Whisky Magazine Issue 105
This article is 4 years old and some information provided may be time sensitive. Please check all details of events, tours, opening times and other information before travelling or making arrangements.
Copyright Whisky Magazine © 1999-2016. All rights reserved. To use or reproduce part or all of this article please contact us for details of how you can do so legally.
Jefferson Chase reviews another whisky tome
One of the things I kept thinking while reading Patrick deWitt's terrific 2011 novel The Sisters Brothers was “Jeez, this would make a great Coen Brothers film.” As it turns out, actor John C. Reilly has optioned the rights, and he's got a winner on his hands.
The book is a Western set in the Pacific Northwest sometime in the late 19th century and revolves around two siblings for hire, Eli and Charlie Sisters. The boys are partners, and as the story opens, they retire to a saloon to discuss a job that will put their relationship under no small strain: We sat at a table in the back of the King and were brought our usual bottle and a pair of glasses. Charlie poured me a drink, when we normally pour our own, so I was prepared for bad news when he said it: “I'm going to be the lead man on this one.” The job in question, commissioned by an evil magnate known only as the Commodore, is to kill a man named Hermann Warm.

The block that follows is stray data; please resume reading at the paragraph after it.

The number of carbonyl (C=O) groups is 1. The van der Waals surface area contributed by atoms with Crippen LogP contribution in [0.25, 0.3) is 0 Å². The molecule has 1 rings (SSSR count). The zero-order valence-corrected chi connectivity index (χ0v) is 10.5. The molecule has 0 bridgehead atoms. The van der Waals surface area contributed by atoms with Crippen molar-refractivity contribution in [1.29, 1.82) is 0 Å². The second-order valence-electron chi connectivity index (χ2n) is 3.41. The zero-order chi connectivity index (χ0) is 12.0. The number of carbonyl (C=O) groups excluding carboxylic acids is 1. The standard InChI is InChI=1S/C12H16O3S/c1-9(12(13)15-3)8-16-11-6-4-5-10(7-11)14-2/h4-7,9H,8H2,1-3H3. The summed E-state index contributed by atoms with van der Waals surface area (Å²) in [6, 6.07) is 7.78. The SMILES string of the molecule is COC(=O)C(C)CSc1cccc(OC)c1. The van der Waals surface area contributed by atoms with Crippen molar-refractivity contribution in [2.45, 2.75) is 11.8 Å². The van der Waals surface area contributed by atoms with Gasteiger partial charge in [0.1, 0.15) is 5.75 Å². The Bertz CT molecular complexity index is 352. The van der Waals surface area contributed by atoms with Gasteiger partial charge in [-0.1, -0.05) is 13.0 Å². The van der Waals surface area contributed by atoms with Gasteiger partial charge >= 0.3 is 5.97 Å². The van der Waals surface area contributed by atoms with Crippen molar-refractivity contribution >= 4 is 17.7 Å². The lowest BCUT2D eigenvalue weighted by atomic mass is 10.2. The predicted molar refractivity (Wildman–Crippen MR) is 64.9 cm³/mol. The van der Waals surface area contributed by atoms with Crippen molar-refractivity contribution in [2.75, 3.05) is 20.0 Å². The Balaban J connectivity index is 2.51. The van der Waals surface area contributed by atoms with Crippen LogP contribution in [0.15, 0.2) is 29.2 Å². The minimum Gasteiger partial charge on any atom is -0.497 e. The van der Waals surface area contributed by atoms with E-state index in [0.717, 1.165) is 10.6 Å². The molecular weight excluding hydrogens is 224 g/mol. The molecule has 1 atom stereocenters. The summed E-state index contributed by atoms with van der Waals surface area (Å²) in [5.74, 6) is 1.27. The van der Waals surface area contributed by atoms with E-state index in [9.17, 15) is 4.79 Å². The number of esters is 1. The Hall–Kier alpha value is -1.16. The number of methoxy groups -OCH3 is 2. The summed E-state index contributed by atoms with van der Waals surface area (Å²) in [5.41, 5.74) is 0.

This is a very violent and very funny story, with much of the humour coming from the purposely stilted dialogues between the younger, slightly less intelligent and slightly more moral Eli Sisters, who's the narrator, and his brother.
At one point, he and Charlie debate the ethics of extinguishing a human life for money, only to turn the conservation in a different direction:
“Morals come later. I asked if it would make sense.”
“It would at least make sense, yes.”
“Fine. Now, let us discuss the consequences of disobeying the Commodore.”